Editor defends front page photos of apparent suicide - Press Gazette

Editor defends front page photos of apparent suicide

The editor of the Northern Ireland edition of the Sunday World has defended his paper’s decision to use a photograph of a man hanging from a bridge after apparently taking his own life.

The paper caused outcry across Northern Ireland and the Irish Republic yesterday when it printed a graphic picture on its front page of a man hanging by a rope from a bridge in Bangor in County Down.

Sunday World Northern Ireland editor Jim McDowell said the publication was “not intended to be voyeuristic”.

He said the body had been in full public view for three hours and the picture used by the newspaper meant the dead man was not identifiable.

The police said there were no suspicious circumstances surrounding the death and they had removed the body as soon as it was possible to do so.

Suicide awareness groups slammed the paper’s decision to publish the pictures. Malachy Toman of the Public Initiative for the Prevention of Suicide and Self-Harm (PIPS) told the BBC in Northern Ireland printing photographs was “absolutely disgusting”.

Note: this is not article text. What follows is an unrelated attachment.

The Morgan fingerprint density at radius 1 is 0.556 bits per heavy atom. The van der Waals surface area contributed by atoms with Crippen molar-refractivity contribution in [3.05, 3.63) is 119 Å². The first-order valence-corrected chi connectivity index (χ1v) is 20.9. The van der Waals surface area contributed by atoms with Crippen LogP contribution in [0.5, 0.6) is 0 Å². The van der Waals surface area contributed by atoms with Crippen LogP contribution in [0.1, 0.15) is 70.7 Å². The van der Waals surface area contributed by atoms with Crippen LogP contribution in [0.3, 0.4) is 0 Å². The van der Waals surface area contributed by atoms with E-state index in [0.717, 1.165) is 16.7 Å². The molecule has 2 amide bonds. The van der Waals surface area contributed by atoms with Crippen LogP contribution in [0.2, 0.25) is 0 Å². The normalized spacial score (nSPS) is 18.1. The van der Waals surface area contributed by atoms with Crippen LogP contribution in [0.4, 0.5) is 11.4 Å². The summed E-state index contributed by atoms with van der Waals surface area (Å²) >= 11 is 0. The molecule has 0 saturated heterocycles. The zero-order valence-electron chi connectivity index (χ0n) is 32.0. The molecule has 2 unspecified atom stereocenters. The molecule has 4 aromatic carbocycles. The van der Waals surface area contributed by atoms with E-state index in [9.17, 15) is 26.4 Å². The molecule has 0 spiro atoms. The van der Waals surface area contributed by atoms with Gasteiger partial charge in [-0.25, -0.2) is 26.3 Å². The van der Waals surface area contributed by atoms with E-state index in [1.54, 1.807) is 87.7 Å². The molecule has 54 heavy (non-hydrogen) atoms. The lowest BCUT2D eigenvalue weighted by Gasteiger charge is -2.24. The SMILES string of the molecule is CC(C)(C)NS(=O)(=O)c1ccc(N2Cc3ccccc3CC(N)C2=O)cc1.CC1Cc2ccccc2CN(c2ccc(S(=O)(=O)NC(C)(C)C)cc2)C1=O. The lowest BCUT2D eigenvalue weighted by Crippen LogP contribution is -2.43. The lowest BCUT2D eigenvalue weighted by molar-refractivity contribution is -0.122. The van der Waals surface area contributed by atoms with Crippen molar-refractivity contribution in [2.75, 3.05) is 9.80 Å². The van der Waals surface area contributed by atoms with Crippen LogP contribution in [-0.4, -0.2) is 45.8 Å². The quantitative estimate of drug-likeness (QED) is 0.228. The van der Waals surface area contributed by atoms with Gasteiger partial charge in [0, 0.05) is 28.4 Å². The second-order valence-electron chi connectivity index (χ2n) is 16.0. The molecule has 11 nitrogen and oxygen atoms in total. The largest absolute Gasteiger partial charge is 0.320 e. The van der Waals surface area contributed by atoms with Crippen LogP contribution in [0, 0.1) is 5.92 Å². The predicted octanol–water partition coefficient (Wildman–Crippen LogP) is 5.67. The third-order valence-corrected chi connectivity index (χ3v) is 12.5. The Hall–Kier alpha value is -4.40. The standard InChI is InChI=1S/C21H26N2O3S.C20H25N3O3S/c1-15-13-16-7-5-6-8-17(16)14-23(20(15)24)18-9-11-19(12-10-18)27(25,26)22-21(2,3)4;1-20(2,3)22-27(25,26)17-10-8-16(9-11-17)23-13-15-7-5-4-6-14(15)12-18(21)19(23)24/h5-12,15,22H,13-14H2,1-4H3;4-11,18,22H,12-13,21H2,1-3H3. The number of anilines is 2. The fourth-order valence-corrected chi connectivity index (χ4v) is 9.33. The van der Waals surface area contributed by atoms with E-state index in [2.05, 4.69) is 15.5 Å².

He said: “I lost my 21-year-old son in exactly the same circumstances and when I picked up the newspaper this morning, my stomach just churned.

“This young man has a family and friends and I would say they will be feeling a hundred times worse than me when they see this photograph.

“Did the editor not take into consideration how they would feel when he took the decision to publish this? Did he not sit back and think how he would feel if this was a member of his own family?

Toman said he would be contacting the industry watchdog, the Press Complaints Commission, over the photos.

A PCC spokesman said this morning it had contacted the local police so they could pass the family of the man information on its services, however, no other decision had yet been taken in relation to the Sunday World.

In March, the PCC tightened the guidance it gives to newspaper editors over the reporting of suicides in the aftermath of a series of deaths of young people in Bridgend, Wales, and a spate of rulings from the industry watchdog in this area.

In September last year, the watchdog censured the Daily Sport for a “gratuitous article that glamorised suicide” after the tabloid published a “Top yourself tourism” list.